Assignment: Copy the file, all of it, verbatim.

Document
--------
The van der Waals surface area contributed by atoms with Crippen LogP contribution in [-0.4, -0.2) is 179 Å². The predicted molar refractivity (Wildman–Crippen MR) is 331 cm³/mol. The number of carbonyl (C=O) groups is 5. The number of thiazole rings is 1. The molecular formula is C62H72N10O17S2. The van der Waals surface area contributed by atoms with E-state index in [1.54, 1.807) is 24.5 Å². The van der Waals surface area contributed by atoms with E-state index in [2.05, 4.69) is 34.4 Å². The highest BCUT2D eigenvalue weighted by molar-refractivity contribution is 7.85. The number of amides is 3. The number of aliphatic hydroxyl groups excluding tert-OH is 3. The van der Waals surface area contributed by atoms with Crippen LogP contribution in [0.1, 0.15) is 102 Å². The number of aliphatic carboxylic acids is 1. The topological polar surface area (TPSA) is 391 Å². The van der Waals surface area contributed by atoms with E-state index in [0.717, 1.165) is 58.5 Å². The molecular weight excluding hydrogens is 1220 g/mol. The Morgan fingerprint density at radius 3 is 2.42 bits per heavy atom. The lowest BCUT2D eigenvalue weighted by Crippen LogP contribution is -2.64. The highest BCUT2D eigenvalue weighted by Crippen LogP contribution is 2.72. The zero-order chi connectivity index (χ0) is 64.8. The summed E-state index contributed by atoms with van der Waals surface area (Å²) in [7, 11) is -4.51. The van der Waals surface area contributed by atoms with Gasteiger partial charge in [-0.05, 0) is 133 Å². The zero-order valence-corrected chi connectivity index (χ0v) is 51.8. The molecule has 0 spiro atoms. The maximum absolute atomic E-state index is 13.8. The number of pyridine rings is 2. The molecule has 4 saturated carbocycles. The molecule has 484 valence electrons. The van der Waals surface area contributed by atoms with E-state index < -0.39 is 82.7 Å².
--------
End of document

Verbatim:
The van der Waals surface area contributed by atoms with Crippen LogP contribution in [-0.4, -0.2) is 179 Å². The predicted molar refractivity (Wildman–Crippen MR) is 331 cm³/mol. The number of carbonyl (C=O) groups is 5. The number of thiazole rings is 1. The molecular formula is C62H72N10O17S2. The van der Waals surface area contributed by atoms with E-state index in [1.54, 1.807) is 24.5 Å². The van der Waals surface area contributed by atoms with E-state index in [2.05, 4.69) is 34.4 Å². The highest BCUT2D eigenvalue weighted by molar-refractivity contribution is 7.85. The number of amides is 3. The number of aliphatic hydroxyl groups excluding tert-OH is 3. The van der Waals surface area contributed by atoms with Crippen LogP contribution in [0.1, 0.15) is 102 Å². The number of aliphatic carboxylic acids is 1. The topological polar surface area (TPSA) is 391 Å². The van der Waals surface area contributed by atoms with E-state index in [0.717, 1.165) is 58.5 Å². The molecular weight excluding hydrogens is 1220 g/mol. The Morgan fingerprint density at radius 3 is 2.42 bits per heavy atom. The lowest BCUT2D eigenvalue weighted by Crippen LogP contribution is -2.64. The highest BCUT2D eigenvalue weighted by Crippen LogP contribution is 2.72. The zero-order chi connectivity index (χ0) is 64.8. The summed E-state index contributed by atoms with van der Waals surface area (Å²) in [7, 11) is -4.51. The van der Waals surface area contributed by atoms with Gasteiger partial charge in [-0.05, 0) is 133 Å². The zero-order valence-corrected chi connectivity index (χ0v) is 51.8. The molecule has 0 spiro atoms. The maximum absolute atomic E-state index is 13.8. The number of pyridine rings is 2. The molecule has 4 saturated carbocycles. The molecule has 484 valence electrons. The van der Waals surface area contributed by atoms with E-state index < -0.39 is 82.7 Å².